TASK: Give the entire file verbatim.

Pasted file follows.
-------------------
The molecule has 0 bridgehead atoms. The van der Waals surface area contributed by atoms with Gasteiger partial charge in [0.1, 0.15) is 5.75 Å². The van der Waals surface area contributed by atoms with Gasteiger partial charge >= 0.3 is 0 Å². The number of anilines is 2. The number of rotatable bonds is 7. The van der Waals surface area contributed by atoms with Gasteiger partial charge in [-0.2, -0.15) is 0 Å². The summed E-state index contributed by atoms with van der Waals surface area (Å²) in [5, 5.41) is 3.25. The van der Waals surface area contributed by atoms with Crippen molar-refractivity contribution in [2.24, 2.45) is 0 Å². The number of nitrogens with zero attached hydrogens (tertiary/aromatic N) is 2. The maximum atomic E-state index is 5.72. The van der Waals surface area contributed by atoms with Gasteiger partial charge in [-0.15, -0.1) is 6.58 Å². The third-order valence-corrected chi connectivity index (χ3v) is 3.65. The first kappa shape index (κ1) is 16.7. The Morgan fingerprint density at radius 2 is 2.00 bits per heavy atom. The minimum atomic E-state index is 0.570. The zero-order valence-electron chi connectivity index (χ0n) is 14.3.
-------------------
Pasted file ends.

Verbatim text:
The molecule has 0 bridgehead atoms. The van der Waals surface area contributed by atoms with Gasteiger partial charge in [0.1, 0.15) is 5.75 Å². The van der Waals surface area contributed by atoms with Gasteiger partial charge >= 0.3 is 0 Å². The number of anilines is 2. The number of rotatable bonds is 7. The van der Waals surface area contributed by atoms with Gasteiger partial charge in [-0.2, -0.15) is 0 Å². The summed E-state index contributed by atoms with van der Waals surface area (Å²) in [5, 5.41) is 3.25. The van der Waals surface area contributed by atoms with Crippen molar-refractivity contribution in [2.24, 2.45) is 0 Å². The number of nitrogens with zero attached hydrogens (tertiary/aromatic N) is 2. The maximum atomic E-state index is 5.72. The van der Waals surface area contributed by atoms with Gasteiger partial charge in [-0.15, -0.1) is 6.58 Å². The third-order valence-corrected chi connectivity index (χ3v) is 3.65. The first kappa shape index (κ1) is 16.7. The Morgan fingerprint density at radius 2 is 2.00 bits per heavy atom. The minimum atomic E-state index is 0.570. The zero-order valence-electron chi connectivity index (χ0n) is 14.3.